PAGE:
Short takes. Yesterday was a newsworthy day in technology, and I’m sure there’s going to be a ton of misinformation about it eminating from both coasts, so we might as well set the record straight.
Poor quality control drives IBM from the hard drive business! Yeah, whatever. IBM makes one questionable model (and many GXP failures sounded more like power supply failures than hard drive failures), and suddenly everything they’ve ever made is crap. Guess what? Seven years ago you couldn’t give me a Seagate drive, because the drives they were making back then were so slow and unreliable. Maxtors were worse–and my boss at the time, who has a very long memory, nearly disciplined me a couple of years ago for specifying a Maxtor drive in an upgrade. But he’s a reasonable man and saw that the drive held up and performed well. Western Digital has been so hit and miss I still don’t want to buy any of their drives. Though their drives started to look better after they licensed some technology from… Old Big Black and Blue.
And the truth about GXPs: Regardless of how true the quality control allegations are, the drives themselves are the most innovative and advanced IDE devices ever commercially marketed. The platters are made using different materials and processes than conventional discs, which was supposed to make them more reliable. Expect that technology to come of age in a generation or two. The drives even include SCSI-like command queueing (the newest version of Linux’s hdparm allows you to turn this feature on; I have no idea if Windows switches it on by default). The successor to the 60GXP is going to be worth a second and a third look.
Wanna know what’s really going on? Hard drives aren’t very profitable. IBM has a history of spinning off questionable divisions to see if they can survive as smaller, more independent entities. The most famous recent example of this is Lexmark. That’s what’s going on here. IBM and Hitachi spin off and merge their storage divisions, and each company takes a stake in it. If the company mops up the floor with the competition, IBM and Hitachi make lots of money. If the company continues to bleed cash, IBM and Hitachi get nice tax write-offs. Either way, the shareholders are happy.
A number of years ago, IBM was a large producer of memory chips as well. In fact, you can open up a Mac manufactured in the mid-1990s, and chances are you’ll find an IBM-manufactured PowerPC CPU, one or more IBM-manufactured DIMMs, and an IBM SCSI hard drive. Making memory had its ups and downs, and during one of the many downturns in the 90s, IBM got out of the business. There was a time when Intel and AMD were in that business too (I have some old AMD DRAM chips on an expansion card somewhere, and I’ve seen Intel DRAMs but I don’t know if I’ve ever owned any).
This news is a little bit surprising, but hardly shocking. IBM’s making tons of money selling software and services, they’re not making money selling hard drives, and they’ve got a new CEO and nervous investors. This is a way for them to hedge their bets.
And you can expect them to possibly start getting more aggressive about marketing their technologies to other drive manufacturers as well now. Seagate, Maxtor, Western Digital, Fujitsu and Samsung have just changed from competitors into potential customers. Expect disk performance to increase and price to continue to decrease as a result.
How to gauge hard drive reliability. This isn’t exactly news but it seems very relevant. Professional writers don’t see a lot of drives. They can recommend based on their own experience, but their recent experience is going to be limited to a few dozen drives. Message boards are very hit and miss. You have no way of knowing whether it’s a book author hiding behind that handle or a clueless 12-year-old kid. Find an experienced technician who’s still practicing as a technician (I’m not a very good example; at this stage of my career I no longer deal with large numbers of desktop systems–I deal with a handful of servers and my own desktop machine and that’s it) and ask what hard drives they’ve seen fail. When I was doing desktop support regularly, I could tell you almost the exact number of drives I’d seen fail in the past year, and I could tell you the brands. I’d prefer to talk to someone who fixes computers for a large company rather than a computer store tech (since his employer is in the business of selling things, he’s under pressure to recommend what’s in stock), but I’ll still trust a computer store tech over some anonymous user on Usenet or a message board, as well as over a published author. Myself included.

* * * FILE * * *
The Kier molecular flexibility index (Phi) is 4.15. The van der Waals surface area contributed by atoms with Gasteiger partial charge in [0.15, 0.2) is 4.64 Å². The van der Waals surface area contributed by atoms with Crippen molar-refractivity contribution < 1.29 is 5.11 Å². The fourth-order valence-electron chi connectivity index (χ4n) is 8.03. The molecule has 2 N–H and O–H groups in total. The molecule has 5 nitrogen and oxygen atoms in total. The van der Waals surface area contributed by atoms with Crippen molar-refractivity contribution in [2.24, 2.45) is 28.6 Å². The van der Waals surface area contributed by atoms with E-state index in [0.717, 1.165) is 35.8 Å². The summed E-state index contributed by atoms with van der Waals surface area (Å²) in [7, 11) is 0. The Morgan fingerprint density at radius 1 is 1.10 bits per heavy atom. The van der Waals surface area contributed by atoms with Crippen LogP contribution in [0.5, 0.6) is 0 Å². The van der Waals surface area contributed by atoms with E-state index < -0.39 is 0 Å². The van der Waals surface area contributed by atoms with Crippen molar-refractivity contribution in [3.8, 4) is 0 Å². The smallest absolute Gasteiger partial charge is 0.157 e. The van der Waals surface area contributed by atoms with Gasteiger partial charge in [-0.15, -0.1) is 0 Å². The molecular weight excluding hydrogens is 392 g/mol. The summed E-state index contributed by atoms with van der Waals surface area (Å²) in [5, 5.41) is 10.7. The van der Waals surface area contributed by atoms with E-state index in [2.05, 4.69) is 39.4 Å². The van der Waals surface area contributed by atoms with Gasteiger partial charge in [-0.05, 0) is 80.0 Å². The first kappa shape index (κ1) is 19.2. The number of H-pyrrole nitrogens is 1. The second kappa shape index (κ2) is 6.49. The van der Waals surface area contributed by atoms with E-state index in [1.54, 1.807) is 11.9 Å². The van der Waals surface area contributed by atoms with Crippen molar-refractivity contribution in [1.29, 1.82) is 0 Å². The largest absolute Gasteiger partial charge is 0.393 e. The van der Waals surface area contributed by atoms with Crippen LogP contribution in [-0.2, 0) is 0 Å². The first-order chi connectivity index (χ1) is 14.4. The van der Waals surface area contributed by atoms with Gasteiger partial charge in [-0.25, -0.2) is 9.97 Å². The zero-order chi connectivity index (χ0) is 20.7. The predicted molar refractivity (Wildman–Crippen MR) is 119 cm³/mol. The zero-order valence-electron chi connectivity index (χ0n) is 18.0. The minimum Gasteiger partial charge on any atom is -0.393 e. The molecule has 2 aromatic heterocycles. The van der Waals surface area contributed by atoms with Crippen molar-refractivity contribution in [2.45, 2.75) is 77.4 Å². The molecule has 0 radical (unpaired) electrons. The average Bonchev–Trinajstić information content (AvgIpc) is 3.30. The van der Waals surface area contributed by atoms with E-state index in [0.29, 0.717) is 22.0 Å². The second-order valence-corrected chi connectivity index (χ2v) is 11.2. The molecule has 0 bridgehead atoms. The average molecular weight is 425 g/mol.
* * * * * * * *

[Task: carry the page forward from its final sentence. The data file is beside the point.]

AMD withdraws from the consumer market! AMD mentioned in a conference call yesterday that it plans to discontinue the Duron processor line this year. It makes sense. Fab 25 in Austin is being re-tooled to make flash memory, leaving the Duron without a home. But beyond that, AMD’s new 64-bit Hammer chip is going to hit the market later this year. So they can sell a slightly crippled K7 core as their low-end chip, or they can make their high-end K7 core into the low-end chip and sell the Hammer as a high-end chip. This strategy makes more sense. Clock for clock, the Athlon is still a better chip than the P4. Hammer scales better and performs better. So AMD can pit the Athlon against the Celeron and give P4 performance at a Celeron price, and the Hammer against the P4, which will give P4 clock rates and deliver better performance for 32-bit apps, along with a 64-bit future. There’s not much room in that strategy for the Duron. AMD would rather cede the $35 CPU business to VIA.
Look for the Hammer to gain widespread use in the Linux server market, especially among smaller companies. The Athlon already has an audience there (in spite of some pundits calling AMD-based systems “toys,” you see far more ads for AMD-based servers in Linux Journal than you see for Intel boxes), but the Hammer will become the poor man’s Alpha.